Canadian Mining Journal


PERSPECTIVE: A case study in environmental resolution

March hares and hatters both have reputations as "mad." I'm not sure what gets into March hares, but the madness of hat makers in years gone by was their exposure to mercury. The heavy metal was used in the manufacture of felt hats 150 years...

March hares and hatters both have reputations as “mad.” I’m not sure what gets into March hares, but the madness of hat makers in years gone by was their exposure to mercury. The heavy metal was used in the manufacture of felt hats 150 years ago.

Today we know about mercury poisoning and avoid exposure to it. In high enough doses it causes damage to a person’s brain, lungs and kidneys. Vision, hearing and speech, disturbed sensation and lack of co-ordination is often observed in affected individuals. Exposure to mercury and its compounds is responsible for several diseases.

So when a mercury leak occurred at Teck Resources‘ metallurgical compound in Trail, BC, it was understandably a cause for concern. But the company’s prompt response and follow-up actions can serve as a lesson for all. Here’s what happened.

On Oct. 8, 2010, Teck publically announced that there had been a discharge of a mercury-containing solution four weeks earlier, on Sept. 13, and that the solution was likely to have exceeded permitted amounts of mercury. The leak occurred while work was underway to reconfigure the pipe to the effluent treatment plant. Teck reassured nearby residents that the appropriate authorities had been informed and an investigation was underway.

A check of the websites for Environment Canada and the British Columbia Ministry of the Environment and the Provincial Emergency Program turned up no indications that the incident was serious enough to warrant prosecution.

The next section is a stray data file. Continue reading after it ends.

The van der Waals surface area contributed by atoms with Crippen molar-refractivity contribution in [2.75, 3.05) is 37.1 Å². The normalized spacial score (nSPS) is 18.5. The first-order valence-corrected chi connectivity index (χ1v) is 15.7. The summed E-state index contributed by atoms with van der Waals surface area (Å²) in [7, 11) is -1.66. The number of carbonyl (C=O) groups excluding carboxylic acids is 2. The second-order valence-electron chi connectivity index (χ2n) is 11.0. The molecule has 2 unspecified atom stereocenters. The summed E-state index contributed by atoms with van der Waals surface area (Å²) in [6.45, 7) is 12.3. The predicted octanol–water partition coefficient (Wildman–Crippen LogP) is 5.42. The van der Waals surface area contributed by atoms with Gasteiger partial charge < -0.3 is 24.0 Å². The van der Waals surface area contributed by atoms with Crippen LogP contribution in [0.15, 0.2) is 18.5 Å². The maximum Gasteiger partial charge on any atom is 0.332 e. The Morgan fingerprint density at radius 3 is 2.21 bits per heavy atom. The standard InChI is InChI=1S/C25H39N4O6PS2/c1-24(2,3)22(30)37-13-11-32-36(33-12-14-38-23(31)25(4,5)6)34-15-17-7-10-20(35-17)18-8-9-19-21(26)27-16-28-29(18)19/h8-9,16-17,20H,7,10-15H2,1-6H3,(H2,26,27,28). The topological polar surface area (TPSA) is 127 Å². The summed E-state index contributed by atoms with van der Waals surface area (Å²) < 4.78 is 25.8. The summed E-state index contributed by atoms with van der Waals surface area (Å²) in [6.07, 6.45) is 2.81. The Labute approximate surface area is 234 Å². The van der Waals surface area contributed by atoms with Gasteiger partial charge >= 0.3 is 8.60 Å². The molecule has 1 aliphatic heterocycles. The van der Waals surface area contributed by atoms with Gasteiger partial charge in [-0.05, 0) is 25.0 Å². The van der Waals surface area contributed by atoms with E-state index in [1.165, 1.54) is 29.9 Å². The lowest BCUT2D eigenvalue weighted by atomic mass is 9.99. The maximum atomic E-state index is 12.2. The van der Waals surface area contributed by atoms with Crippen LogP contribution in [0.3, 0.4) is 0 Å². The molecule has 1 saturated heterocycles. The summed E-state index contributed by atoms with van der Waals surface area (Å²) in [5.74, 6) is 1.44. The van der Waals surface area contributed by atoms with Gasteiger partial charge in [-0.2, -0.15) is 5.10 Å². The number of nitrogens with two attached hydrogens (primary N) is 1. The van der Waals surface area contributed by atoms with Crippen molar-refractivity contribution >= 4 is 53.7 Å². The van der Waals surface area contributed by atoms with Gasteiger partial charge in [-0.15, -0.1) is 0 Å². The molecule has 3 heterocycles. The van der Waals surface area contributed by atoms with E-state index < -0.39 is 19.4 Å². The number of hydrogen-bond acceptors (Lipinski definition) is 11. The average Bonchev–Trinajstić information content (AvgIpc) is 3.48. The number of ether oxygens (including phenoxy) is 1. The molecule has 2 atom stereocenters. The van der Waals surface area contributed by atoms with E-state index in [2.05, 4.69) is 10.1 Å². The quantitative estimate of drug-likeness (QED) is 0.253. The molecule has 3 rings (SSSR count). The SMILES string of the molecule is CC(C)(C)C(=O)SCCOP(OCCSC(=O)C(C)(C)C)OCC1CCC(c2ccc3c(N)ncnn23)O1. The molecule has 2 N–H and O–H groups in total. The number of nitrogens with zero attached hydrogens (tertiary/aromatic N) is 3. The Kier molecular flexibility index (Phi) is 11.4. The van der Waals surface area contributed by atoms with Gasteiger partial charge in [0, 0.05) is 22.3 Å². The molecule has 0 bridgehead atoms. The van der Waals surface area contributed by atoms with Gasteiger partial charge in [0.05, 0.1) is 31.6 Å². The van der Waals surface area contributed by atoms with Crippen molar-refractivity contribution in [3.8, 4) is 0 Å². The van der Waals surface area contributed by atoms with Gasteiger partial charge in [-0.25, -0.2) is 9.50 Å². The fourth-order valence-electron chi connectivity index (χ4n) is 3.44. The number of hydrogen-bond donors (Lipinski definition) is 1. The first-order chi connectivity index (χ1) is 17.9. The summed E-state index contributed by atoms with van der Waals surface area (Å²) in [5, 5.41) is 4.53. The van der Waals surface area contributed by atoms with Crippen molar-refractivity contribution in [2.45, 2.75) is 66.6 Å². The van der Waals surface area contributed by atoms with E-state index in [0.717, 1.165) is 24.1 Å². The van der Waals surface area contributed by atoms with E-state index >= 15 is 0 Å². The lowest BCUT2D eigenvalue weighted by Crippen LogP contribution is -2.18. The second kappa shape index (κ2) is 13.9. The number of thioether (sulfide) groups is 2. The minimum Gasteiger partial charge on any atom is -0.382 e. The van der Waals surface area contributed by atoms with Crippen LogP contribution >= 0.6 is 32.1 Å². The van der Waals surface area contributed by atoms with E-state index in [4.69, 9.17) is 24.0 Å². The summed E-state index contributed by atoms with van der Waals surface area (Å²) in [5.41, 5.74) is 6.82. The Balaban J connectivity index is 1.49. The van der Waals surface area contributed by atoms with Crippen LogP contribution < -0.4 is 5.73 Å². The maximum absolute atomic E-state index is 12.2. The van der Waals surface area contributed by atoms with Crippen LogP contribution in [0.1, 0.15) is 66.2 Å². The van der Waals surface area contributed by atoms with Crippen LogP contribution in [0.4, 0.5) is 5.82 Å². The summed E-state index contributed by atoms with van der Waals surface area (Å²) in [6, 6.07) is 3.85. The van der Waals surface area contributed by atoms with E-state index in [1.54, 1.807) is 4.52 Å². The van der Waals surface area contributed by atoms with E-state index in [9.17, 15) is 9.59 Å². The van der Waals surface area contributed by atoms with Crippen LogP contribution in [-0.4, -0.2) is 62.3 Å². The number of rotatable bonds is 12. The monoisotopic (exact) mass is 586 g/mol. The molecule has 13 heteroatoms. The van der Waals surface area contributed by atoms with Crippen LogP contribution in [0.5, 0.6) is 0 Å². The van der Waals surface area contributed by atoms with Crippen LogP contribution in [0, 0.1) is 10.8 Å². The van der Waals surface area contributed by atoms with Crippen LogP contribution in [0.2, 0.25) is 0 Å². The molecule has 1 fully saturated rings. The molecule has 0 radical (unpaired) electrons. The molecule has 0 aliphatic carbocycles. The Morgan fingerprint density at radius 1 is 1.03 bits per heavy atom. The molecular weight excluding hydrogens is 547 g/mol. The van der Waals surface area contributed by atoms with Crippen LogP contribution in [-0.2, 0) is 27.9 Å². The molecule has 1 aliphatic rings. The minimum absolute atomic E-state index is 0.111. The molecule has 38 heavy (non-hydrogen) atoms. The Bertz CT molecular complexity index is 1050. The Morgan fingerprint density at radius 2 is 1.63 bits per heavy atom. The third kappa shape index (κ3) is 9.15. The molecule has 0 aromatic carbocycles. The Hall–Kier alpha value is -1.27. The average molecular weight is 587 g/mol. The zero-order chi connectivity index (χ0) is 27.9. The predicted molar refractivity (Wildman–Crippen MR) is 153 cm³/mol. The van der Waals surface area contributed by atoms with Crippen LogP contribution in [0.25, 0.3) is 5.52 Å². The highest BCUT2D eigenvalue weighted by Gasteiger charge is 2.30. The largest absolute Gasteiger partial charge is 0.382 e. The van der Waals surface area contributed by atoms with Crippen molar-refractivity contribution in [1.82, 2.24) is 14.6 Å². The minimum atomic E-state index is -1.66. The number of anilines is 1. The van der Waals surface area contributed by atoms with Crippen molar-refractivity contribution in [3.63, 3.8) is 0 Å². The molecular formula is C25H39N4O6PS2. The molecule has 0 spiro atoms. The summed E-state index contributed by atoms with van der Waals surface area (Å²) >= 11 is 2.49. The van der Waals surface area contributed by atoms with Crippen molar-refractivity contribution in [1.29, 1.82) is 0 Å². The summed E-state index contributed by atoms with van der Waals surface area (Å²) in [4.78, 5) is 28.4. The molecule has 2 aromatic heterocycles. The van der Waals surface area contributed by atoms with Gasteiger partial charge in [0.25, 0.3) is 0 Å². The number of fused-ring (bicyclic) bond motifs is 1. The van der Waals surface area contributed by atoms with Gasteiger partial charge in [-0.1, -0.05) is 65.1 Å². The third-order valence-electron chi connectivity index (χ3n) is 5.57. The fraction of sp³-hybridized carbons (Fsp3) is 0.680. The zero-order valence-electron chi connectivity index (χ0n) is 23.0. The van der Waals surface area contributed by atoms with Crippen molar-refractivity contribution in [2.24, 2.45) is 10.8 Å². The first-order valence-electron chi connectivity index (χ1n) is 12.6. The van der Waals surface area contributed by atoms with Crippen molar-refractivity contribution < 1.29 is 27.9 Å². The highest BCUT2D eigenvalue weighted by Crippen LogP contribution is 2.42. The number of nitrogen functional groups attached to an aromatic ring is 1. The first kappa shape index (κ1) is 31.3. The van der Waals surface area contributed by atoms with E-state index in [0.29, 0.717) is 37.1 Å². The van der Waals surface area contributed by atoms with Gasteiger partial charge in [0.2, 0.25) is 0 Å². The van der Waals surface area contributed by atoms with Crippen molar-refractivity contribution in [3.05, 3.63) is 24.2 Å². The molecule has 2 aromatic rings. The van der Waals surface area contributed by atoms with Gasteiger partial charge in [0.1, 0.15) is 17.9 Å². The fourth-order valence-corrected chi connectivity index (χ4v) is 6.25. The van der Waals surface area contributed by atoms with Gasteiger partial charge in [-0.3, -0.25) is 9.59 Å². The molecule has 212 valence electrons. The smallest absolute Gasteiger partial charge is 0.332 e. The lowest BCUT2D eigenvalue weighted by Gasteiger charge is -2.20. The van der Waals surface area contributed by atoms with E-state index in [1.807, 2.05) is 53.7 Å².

Instead, after the lengthy joint investigation under the Fisheries Act and the Environmental Management Act, the Conservation Officer Service and Environment Canada’s Environmental Enforcement Branch recommended a community justice forum process as a method to resolve the incident. Such a forum uses trained facilitators to bring together the responsible party and those affected by an incident to agree on how to resolve the situation.

Teck arranged an two-day community justice forum on May 10-11. Participants included representatives of the company, employees, community and environmental groups. The company took the opportunity to accept full responsibility for the spills, and expressed its regret that the incident occurred.

At the end of the forum Teck agreed to the following: 1) pay $325,000 in total to various local environmental groups; 2) mark the potential entry points for its effluent into the Columbia River; 3) complete a review of all process sumps to ensure piping is competent; 4) and establish procedures to ensure effluent does not enter the sanitary sewer system.

Moreover, Teck has already taken a number of steps to prevent similar incidents in the future. These included such initiatives as launching the $5.5-million, second phase effluent spill reduction program, retraining employees, modifying various processes, inspecting all the sumps, and revising procedures.

Paying fines to the provincial and federal agencies would have been easier than organizing and participating in the community justice forum. But the benefits to the community would have been negligible. Those affected by the spill would have been hard pressed to say the money spent on fines in any way made up for the effects of the spill on their lives.

Teck is to be commended for participating in the successful community justice forum. Not only did the community get direct answers and solutions to its problems, but the company now has a better understanding of what is important to its neighbours. And when local environmental organizations spend the money Teck gives them, everyone will see tangible benefits

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